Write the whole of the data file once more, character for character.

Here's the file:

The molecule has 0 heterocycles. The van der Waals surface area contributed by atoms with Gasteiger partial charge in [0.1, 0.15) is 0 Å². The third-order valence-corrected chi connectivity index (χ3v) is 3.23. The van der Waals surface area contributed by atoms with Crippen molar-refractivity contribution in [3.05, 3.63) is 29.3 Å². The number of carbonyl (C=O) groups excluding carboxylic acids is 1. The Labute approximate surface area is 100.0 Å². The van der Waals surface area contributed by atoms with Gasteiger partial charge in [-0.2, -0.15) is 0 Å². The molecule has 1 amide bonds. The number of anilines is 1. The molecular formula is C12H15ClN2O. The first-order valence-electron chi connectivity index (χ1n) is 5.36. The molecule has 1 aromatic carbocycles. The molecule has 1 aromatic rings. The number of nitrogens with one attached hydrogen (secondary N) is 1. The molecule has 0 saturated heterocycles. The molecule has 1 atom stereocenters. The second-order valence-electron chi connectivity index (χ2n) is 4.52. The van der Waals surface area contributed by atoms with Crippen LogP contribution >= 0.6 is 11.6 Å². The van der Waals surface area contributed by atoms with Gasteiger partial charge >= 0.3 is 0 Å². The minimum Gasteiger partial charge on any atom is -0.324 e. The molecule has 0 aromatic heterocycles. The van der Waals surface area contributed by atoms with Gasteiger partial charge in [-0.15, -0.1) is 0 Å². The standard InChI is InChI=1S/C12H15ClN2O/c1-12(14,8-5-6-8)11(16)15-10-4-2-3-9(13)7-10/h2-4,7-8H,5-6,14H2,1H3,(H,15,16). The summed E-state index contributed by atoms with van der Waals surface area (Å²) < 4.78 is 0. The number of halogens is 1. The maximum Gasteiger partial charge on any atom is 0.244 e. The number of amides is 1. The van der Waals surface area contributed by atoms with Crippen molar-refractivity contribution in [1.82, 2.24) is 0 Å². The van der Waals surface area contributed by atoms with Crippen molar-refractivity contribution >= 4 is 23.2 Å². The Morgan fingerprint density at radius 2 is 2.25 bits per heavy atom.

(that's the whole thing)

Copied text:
The molecule has 0 heterocycles. The van der Waals surface area contributed by atoms with Gasteiger partial charge in [0.1, 0.15) is 0 Å². The third-order valence-corrected chi connectivity index (χ3v) is 3.23. The van der Waals surface area contributed by atoms with Crippen molar-refractivity contribution in [3.05, 3.63) is 29.3 Å². The number of carbonyl (C=O) groups excluding carboxylic acids is 1. The Labute approximate surface area is 100.0 Å². The van der Waals surface area contributed by atoms with Gasteiger partial charge in [-0.2, -0.15) is 0 Å². The molecule has 1 amide bonds. The number of anilines is 1. The molecular formula is C12H15ClN2O. The first-order valence-electron chi connectivity index (χ1n) is 5.36. The molecule has 1 aromatic carbocycles. The molecule has 1 aromatic rings. The number of nitrogens with one attached hydrogen (secondary N) is 1. The molecule has 0 saturated heterocycles. The molecule has 1 atom stereocenters. The second-order valence-electron chi connectivity index (χ2n) is 4.52. The van der Waals surface area contributed by atoms with Crippen LogP contribution >= 0.6 is 11.6 Å². The van der Waals surface area contributed by atoms with Gasteiger partial charge >= 0.3 is 0 Å². The minimum Gasteiger partial charge on any atom is -0.324 e. The molecule has 0 aromatic heterocycles. The van der Waals surface area contributed by atoms with Gasteiger partial charge in [-0.15, -0.1) is 0 Å². The standard InChI is InChI=1S/C12H15ClN2O/c1-12(14,8-5-6-8)11(16)15-10-4-2-3-9(13)7-10/h2-4,7-8H,5-6,14H2,1H3,(H,15,16). The summed E-state index contributed by atoms with van der Waals surface area (Å²) < 4.78 is 0. The number of halogens is 1. The maximum Gasteiger partial charge on any atom is 0.244 e. The number of amides is 1. The van der Waals surface area contributed by atoms with Crippen molar-refractivity contribution in [1.82, 2.24) is 0 Å². The van der Waals surface area contributed by atoms with Crippen molar-refractivity contribution >= 4 is 23.2 Å². The Morgan fingerprint density at radius 2 is 2.25 bits per heavy atom.